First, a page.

Stochastic Scribbles
Random musings in a variety of subjects, from science to religion.

Cloaking from earthquakes

Remember the possibility of creating invisibility cloaks using metamaterials? While perfect invisibility can theoretically be achieved, one big problem is that light cannot reach inside the cloaking device, preventing anyone from seeing the outside. No surprise there, since it works by diverting the incoming light waves away from the inside and then putting them back on their original course.

However, it turns out that blocking out the waves can itself be a very useful thing. Not so much for light, where a cheap box would do. Instead, someone remembered that light is not the only thing that is made up of waves. Earthquakes cause seismic waves through the ground which shake things up and even destroy buildings, and an “invisibility cloak” that worked on seismic waves would protect the inside from earthquakes. The weakness of an invisibility cloak can end up being its strength! And since cloaking would not be the goal here, there is no need to even attempt perfect invisibility in seismic waves and should be a lot easier to do.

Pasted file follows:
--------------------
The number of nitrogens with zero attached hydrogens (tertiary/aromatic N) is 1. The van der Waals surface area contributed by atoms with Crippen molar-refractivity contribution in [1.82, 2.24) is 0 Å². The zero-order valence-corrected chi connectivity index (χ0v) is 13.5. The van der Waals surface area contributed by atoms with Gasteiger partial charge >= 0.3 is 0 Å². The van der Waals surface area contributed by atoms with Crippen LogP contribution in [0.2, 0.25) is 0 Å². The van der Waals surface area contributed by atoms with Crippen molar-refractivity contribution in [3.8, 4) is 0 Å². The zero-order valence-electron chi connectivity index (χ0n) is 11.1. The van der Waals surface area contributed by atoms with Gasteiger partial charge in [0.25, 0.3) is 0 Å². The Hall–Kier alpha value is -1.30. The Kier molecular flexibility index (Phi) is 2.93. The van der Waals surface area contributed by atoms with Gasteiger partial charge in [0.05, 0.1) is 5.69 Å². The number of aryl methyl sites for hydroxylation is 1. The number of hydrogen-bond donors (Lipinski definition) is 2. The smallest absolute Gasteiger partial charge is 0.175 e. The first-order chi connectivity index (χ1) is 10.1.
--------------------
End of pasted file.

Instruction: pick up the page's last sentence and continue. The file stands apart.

Researchers from the University of Liverpool figured out how such an invisibility cloak for earthquakes can be constructed out of concentric rings of plastic. It is only a theoretical design so far, but hopefully it could be applied in the real world in the not too distant future. Even if it never becomes practical, it is still pretty neat how the idea of an invisibility cloak can be turned on its head.